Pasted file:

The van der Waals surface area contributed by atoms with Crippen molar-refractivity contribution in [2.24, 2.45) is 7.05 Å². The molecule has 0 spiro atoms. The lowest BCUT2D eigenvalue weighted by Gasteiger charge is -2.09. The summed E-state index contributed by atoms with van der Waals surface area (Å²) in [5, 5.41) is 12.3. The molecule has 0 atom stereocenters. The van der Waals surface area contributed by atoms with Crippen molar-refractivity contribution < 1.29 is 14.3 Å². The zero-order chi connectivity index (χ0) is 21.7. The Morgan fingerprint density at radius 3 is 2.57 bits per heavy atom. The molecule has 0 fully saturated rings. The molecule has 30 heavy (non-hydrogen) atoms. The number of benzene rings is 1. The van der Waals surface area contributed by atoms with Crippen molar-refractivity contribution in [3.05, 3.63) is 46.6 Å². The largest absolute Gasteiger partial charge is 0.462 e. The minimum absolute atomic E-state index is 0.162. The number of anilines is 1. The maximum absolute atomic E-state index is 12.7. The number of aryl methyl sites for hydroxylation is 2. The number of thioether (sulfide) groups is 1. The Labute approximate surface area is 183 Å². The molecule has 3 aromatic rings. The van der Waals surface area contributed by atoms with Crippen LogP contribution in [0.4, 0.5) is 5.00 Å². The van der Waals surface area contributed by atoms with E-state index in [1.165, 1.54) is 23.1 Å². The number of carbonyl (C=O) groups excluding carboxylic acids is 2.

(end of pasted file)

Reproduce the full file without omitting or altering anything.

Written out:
The van der Waals surface area contributed by atoms with Crippen molar-refractivity contribution in [2.24, 2.45) is 7.05 Å². The molecule has 0 spiro atoms. The lowest BCUT2D eigenvalue weighted by Gasteiger charge is -2.09. The summed E-state index contributed by atoms with van der Waals surface area (Å²) in [5, 5.41) is 12.3. The molecule has 0 atom stereocenters. The van der Waals surface area contributed by atoms with Crippen molar-refractivity contribution < 1.29 is 14.3 Å². The zero-order chi connectivity index (χ0) is 21.7. The Morgan fingerprint density at radius 3 is 2.57 bits per heavy atom. The molecule has 0 fully saturated rings. The molecule has 30 heavy (non-hydrogen) atoms. The number of benzene rings is 1. The van der Waals surface area contributed by atoms with Crippen molar-refractivity contribution in [3.05, 3.63) is 46.6 Å². The largest absolute Gasteiger partial charge is 0.462 e. The minimum absolute atomic E-state index is 0.162. The number of anilines is 1. The maximum absolute atomic E-state index is 12.7. The number of aryl methyl sites for hydroxylation is 2. The number of thioether (sulfide) groups is 1. The Labute approximate surface area is 183 Å². The molecule has 3 aromatic rings. The van der Waals surface area contributed by atoms with Crippen LogP contribution in [0.4, 0.5) is 5.00 Å². The van der Waals surface area contributed by atoms with E-state index in [1.165, 1.54) is 23.1 Å². The number of carbonyl (C=O) groups excluding carboxylic acids is 2.